"Mike always had to have a woman around," Martin says. "He could never survive a week without one."
And women seemed only too happy to accommodate him. He couldn't walk into a bar or restaurant without turning heads. Club owners put him on their no-wait A-list, figuring his impressive presence would attract more women, which would in turn attract more men. "He was just a shy country boy who was bitten by the Dallas bug," says one former girlfriend. "Dallas has lots of flash and beauty and fast-paced people who like to look good. He just got sucked up into that lifestyle."
In 1990, he met Judy Kurtz, then an American Airlines flight attendant, in a popular North Dallas nightclub. Ten months later they were married. "He was a child in a superman's body," she says. "My nature is to want to mother somebody, and he needed a mother."
The only thing that requires more discipline than being a bodybuilder is living with one. "It was my job to go to the grocery store and make sure he was fed every three hours," she recalls. But life could get intense when his obsession made him overly concerned about "retaining water or looking big enough," when he grew irritable because he needed to get down to 4 percent body fat before a show or when he injected himself with steroids because he was willing to do anything to win. He got a job as a baggage handler at American Airlines so he could travel cheaply to competitions. But Kurtz handled the bills, she says, and he seldom felt responsible or in charge of his life. Except, of course, when he was in the gym.
Crowds would gather around Scarcella, watching him wherever he trained. "Once he had 555 pounds on the bench, and the bar looked like it was going to snap," Chad Marr recalls. "He hit it for three reps, and it was effortless. Another time, someone left 315 pounds on an incline bench. He knocked off 20 reps while he was in his street clothes. The guy was strong as a damn ox." When Marr became his training partner, a powerful bond developed between them, forged out of the shared pain of grueling two-a-day workouts. "You push yourself to a place where you feel you can't walk and may black out. You find out what your limits are, and you go beyond them. It was an awesome thing."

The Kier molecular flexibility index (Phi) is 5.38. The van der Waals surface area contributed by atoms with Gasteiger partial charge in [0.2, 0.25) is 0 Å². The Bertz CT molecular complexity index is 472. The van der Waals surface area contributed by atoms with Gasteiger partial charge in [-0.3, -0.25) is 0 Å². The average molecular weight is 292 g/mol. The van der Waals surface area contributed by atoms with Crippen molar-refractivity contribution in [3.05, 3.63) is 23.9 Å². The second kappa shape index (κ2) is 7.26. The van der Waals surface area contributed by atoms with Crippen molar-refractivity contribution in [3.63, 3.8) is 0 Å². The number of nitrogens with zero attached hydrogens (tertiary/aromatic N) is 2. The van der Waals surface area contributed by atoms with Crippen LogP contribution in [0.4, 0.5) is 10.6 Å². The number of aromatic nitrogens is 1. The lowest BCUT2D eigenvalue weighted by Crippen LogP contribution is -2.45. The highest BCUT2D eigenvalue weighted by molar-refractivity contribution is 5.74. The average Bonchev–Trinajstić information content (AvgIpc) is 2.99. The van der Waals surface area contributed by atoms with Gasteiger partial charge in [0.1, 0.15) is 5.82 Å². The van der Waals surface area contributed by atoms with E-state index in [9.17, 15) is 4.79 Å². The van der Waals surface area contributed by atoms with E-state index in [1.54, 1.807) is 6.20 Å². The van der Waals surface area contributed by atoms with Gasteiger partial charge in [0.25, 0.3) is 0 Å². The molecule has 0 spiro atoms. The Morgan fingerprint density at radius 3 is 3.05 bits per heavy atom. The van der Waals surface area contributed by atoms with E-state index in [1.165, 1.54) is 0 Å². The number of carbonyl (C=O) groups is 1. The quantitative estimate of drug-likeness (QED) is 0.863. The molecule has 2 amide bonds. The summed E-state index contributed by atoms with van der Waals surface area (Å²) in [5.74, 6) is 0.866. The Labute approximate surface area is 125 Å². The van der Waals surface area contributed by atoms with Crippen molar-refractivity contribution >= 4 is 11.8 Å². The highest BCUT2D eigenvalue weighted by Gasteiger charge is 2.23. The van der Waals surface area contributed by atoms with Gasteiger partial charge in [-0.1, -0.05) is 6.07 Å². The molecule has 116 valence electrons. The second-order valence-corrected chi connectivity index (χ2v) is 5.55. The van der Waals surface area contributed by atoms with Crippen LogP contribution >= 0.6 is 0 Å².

Scarcella never lost his focus on the Mr. America title, which at the time was owned by the American Athletic Union (AAU). Although it would not qualify him as a professional, it was the most prestigious amateur bodybuilding title in the country. To get there, he won the South Western Mr. America, the junior Mr. America and Mr. USA.
On September 25, 1992, a ripped and ready Scarcella entered the 53rd annual Mr. America contest held in Cherry Hill, New Jersey. His wife, Judy, was in his corner, coating him with tanning solution and oils so his body would glisten. Bob Gruskin helped out as well, coaching him on his mandatory poses, making certain he "put life into each one." Scarcella won the medium class with a flawless performance. In the overall competition, he out-posed the other bodybuilders, gathering strength and peaking perfectly while the others couldn't hold their poses. The judges' decision was unanimous: The 1992 Mr. America was Mike Scarcella.
"He was so excited when he won the 'America,'" Kurtz recalls. "It was the best thing that ever happened to him. How many other people can say they achieved their life's dream?"
Devastated by her decision, Scarcella hit the club scene harder, becoming a favorite customer at Baby Dolls and The Men's Club. "It didn't matter to him if you were a good person or came from a good family," says one former girlfriend. "What mattered was did your boobs and butt look good in a bikini?"
While competitive bodybuilding began its decline sometime in the '80s, stigmatized by steroids and drug use, there was money to be made in personal training, particularly for someone like Scarcella. At the gym, he had star power, and he developed a high-profile clientele willing to pay up to $100 an hour to train with Mr. America. For serious gym rats and young bodybuilders, his advice was often doled out for free. "He would talk fitness with anyone," Marr says. "He may have had a lot of bravado, but he was never condescending."
What made him outgoing and what kept him going was a nutritional supplement that he and other bodybuilders legally purchased at health-food stores: GHB. In powder or liquid form, GHB was marketed to bodybuilders as a natural alternative to steroids that would increase muscle mass by stimulating growth hormones in the deepest stages of sleep. Bodybuilders swore by its results. But what it likely stimulated was euphoria, which enhanced what bodybuilders already enjoyed doing: working out.